Accounting for Varying Variances in Ensemble Post-Processing

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Tuesday, 4 February 2014: 4:00 PM
Room C202 (The Georgia World Congress Center )
Elizabeth A. Satterfield, NRL, Monterey, CA; and C. Bishop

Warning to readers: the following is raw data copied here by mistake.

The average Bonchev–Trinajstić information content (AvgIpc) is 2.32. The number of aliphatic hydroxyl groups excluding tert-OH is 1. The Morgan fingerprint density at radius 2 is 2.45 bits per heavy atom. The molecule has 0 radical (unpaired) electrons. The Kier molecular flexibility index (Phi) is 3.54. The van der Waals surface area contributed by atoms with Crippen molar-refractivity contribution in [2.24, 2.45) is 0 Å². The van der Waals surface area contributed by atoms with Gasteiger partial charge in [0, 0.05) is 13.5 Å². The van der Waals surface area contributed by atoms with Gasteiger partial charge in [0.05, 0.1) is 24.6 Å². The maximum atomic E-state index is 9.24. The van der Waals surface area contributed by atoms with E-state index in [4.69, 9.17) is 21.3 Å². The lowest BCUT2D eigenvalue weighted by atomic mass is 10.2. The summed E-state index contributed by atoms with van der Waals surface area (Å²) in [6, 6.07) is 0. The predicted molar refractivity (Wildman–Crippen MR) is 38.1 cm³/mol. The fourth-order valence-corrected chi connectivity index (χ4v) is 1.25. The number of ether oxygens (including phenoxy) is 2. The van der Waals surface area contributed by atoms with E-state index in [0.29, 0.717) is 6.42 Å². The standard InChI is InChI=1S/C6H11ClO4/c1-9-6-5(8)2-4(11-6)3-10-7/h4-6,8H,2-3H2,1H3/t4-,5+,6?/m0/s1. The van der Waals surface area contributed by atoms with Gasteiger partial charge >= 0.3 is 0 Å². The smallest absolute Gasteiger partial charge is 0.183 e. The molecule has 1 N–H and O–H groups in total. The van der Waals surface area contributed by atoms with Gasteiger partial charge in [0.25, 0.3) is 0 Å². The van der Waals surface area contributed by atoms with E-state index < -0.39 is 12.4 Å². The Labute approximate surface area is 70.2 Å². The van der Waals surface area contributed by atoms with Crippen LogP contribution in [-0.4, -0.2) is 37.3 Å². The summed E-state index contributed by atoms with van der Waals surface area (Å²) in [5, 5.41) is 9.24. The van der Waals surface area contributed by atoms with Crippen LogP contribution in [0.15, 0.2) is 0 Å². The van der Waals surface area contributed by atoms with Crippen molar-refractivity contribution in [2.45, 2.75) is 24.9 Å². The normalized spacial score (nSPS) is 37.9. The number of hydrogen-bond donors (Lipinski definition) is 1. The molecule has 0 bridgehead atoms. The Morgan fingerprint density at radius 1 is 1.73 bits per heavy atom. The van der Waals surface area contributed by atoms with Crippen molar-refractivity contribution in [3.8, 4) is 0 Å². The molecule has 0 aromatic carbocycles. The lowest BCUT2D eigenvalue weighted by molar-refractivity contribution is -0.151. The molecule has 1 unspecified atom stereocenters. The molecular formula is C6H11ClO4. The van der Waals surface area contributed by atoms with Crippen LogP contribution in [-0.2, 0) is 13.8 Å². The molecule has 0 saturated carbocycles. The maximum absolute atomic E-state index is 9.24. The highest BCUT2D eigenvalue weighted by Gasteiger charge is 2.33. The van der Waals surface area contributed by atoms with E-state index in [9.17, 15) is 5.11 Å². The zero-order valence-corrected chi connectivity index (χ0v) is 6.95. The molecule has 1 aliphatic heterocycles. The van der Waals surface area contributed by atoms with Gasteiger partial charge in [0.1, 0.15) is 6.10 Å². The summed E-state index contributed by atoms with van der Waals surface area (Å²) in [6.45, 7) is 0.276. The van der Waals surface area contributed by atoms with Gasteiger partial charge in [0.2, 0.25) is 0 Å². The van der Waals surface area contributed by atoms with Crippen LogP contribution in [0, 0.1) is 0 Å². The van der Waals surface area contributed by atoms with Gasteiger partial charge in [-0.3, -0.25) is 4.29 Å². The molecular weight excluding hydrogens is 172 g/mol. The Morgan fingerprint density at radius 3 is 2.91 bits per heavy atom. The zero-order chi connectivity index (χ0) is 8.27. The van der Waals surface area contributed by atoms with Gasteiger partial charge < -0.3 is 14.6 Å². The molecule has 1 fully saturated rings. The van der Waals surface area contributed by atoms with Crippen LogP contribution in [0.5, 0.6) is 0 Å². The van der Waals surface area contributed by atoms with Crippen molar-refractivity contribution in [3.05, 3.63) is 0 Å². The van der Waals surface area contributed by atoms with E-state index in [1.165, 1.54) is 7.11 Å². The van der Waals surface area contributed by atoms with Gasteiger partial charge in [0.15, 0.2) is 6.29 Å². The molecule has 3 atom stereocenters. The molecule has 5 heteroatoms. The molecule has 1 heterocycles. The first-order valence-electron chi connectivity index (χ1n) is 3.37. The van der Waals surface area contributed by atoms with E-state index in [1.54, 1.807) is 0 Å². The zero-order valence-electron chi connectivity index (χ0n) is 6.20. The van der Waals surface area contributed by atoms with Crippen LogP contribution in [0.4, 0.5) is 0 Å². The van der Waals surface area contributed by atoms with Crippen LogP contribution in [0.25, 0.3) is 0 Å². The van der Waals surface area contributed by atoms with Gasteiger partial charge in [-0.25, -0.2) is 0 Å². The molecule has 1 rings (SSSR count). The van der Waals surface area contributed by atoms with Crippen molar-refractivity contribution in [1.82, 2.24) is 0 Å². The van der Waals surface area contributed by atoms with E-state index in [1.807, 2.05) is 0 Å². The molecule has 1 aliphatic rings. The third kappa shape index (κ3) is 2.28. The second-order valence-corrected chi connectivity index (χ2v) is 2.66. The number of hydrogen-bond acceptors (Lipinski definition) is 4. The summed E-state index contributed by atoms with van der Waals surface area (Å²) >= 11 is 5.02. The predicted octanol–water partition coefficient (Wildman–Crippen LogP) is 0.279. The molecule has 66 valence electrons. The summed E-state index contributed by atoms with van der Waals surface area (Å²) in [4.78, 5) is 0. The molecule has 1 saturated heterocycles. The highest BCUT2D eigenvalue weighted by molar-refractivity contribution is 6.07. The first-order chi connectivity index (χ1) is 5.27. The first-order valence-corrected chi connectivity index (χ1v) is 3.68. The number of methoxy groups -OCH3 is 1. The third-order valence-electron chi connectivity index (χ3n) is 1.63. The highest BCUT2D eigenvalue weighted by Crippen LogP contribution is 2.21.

Ensemble variances provide a prediction of the flow dependent error variance of the ensemble mean or, possibly, a high resolution forecast. However, small ensemble size, unaccounted for model error, and imperfections in ensemble generation schemes cause the predictions of error variance to be imperfect. In previous work, the authors developed an analytic approximation to the posterior distribution of error variances, given an imperfect ensemble prediction, based on parameters recovered from long archives of innovation and ensemble variance pairs. Here, we introduce a method by which information from the estimated posterior distribution of error variances is used to post-process ensemble forecasts. Specifically, this method of post-processing allows climatological information to be incorporated in the forecast in a way that takes advantage of the best available estimate of the distribution of true error variances given an ensemble variance. A hierarchy of post-processing methods are described, each graded on the amount of information about the posterior distribution of error variances used in the post-processing. These “Straw man” ensembles are used to assess the value of knowledge of the mean and variance of the posterior distribution of error variances to ensemble post-processing and explore sensitivity to various parameter regimes. Testing was performed using both synthetic and operational ensemble forecasts. Rank Frequency Histograms (RFH) and the effective daily interest rates associated with a hypothetical game of weather roulette are used to quantify the value of accurate information about the distribution of error variances given the ensemble variance. It is found that ensemble post-processing schemes that utilize the full distribution of error variances given the ensemble sample variance outperform those that do not. Specifically, when the ensemble accounts for varying error variance, we obtain a flat RFH and an optimal effective daily interest rate. It was found that the value of accounting for the full distribution of variances increases as the correlation between raw ensemble variance and error variance decreases and as the relative variance of the climatological distribution of error variances increases.